What is there left to say of this extraordinary treatise? It’s 152 pages short, packed to the brim with elegant prose, elegiac rumination, smatterings of racial and political history, and the nearly desperate questions of an intellectual mind trapped in a vulnerable black body. Must reading for every thinking individual, every person of any color who cares about racial disharmony. The winner this year of the National Book Award, the book takes the form of a letter to Coates’ son, a 15-year old coming to terms with his own susceptibility in light of what seems an escalating epidemic of young black lives destroyed by law enforcement officials. Perhaps no more so than in the past, Coates contends, rather more public by virtue of cell-phone video and social media. And, perhaps, by a continued lack of obstacles, allowing in some way, police and like kind to run amok, even in the Obama era, a time that portended racial equanimity.
The book may be seen as a parallel to James Baldwin’s “The Fire Next Time,” also written to a 15-year old [his nephew] although in a more optimistic tone of voice. In the original New York Times review, written by writer/activist Michelle Alexander, Coates was taken to task for his defeatist attitude, even as the book was praised for originality, writing, and brutal honesty. I cannot address this book in the way Alexander can, a person of color and a civil rights lawyer, although I have researched and written about race in my novel “Colors of the Wheel.” Still, I agree with her critique that the book seems unfinished, as if the hypothesis to a scientific exploration was postulated without the ensuing methodology to prove the theory and suggest solutions.
As short as the book is, I had to put it down every so often, the pain of Coates’ reality often too hard to take. Of course, that is exactly what he wants us to feel, to not shy from the discomfort, as he and his ancestors have not been permitted to do, rather feel very punch. And now and then he drifts into more philosophical thoughts, so beautifully articulated, it is worth reading slowly and perhaps more than once.
So you must wake up every morning knowing that no promise is unbreakable, least of all the promise of waking up at all. This is not despair. These are the preferences of the universe itself: verbs over nouns, actions over states, struggle over hope.
I was especially moved by Coates definition of persecution as the control of the body. Not the mind or legal rights or social opportunity, as has been written many times, but the simple dominion over one’s own body. Black beings, particularly young black men and women, can never safely secure their own bodies. From lynching to backseats on the bus to police shootings, wherever they go, they are exposed.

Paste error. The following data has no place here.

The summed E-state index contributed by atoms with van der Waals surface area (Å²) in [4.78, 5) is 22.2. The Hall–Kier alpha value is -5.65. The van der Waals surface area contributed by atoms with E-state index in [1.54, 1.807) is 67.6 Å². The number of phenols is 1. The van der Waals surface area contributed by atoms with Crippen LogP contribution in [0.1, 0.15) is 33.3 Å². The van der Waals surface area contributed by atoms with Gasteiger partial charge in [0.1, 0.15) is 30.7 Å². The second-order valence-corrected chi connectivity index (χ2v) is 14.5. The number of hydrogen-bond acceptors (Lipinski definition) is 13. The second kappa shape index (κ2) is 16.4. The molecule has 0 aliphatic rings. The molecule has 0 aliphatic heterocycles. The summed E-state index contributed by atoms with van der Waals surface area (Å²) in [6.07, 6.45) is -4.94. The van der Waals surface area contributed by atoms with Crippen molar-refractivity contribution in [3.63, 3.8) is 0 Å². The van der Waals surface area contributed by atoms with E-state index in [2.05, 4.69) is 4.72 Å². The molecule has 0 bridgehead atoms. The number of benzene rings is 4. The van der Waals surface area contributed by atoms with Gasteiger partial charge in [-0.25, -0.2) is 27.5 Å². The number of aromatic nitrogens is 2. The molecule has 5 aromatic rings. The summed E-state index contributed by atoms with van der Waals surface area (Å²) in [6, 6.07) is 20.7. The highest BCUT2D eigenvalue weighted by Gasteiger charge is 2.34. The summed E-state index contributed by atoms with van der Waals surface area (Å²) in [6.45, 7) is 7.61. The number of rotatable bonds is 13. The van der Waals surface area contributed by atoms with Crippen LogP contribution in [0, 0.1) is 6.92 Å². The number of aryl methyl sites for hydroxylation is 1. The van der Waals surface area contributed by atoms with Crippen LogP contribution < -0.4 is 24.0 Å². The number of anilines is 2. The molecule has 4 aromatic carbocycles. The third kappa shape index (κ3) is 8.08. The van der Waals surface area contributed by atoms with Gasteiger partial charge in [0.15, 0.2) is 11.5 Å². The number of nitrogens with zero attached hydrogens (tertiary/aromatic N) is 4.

As W. E. B. DuBois said shortly after the Civil War, blacks suffer from “Double-Consciousness” – no matter the achievements, the life path or intent, all people of color are considered first by color, second by all else, and must live up to double standards as well:
One ever feels his two-ness – an American, a Negro; two souls, two thoughts, two unreconciled strivings; two warring ideals in one dark body, whose dogged strength alone keeps it from being torn asunder.
This country was born by the domination of indigenous people of color and nourished into an economic force by the enslavement of Africans, and has yet, no matter civil rights laws, the election of a brown President nor the continuing elevation of black-Americans into positions of greater authority, to recognize that we are one. Whenever we lessen another life, or allow another life to be decimated, we diminish our own humanity. Coates has every right, and responsibility, as a journalist and parent, to remind us that we have a long way to go, and to do so in so brilliant a work is a gift.
Read it. Tell your friends to read it. Tell your college-age kids to read it. Talk about it. That alone is not going to create change, but it is a good start.
Available in hardcover at Laguna Beach Books and as an e-book for your favorite reader.
The birth of a better world is not ultimately up to you, although I know, each day, there are grown men and women who tell you otherwise. The world needs saving precisely because of the actions of these same men and women. I am not a cynic. I love you, and I love the world, and I love it more with every new inch I discover. But you are a black boy; you must be responsible for your body in a way that other boys cannot know. Indeed, you must be responsible for the worst actions of other black bodies, which, somehow, will always be assigned to you. And you must be responsible for the bodies of the powerful – the policeman who cracks you with a nightstick will quickly find his excuse in your furtive movements. And this is not reducible to just you – the women around you must be responsible for their bodies in a way that you will never know. You have to make your peace with the chaos, but you cannot lie. You cannot forget how much they took from us and how they transfigured our very bodies into sugar, tobacco, cotton and gold.
~ Ta-Nehisi Coates “Between This World and Me”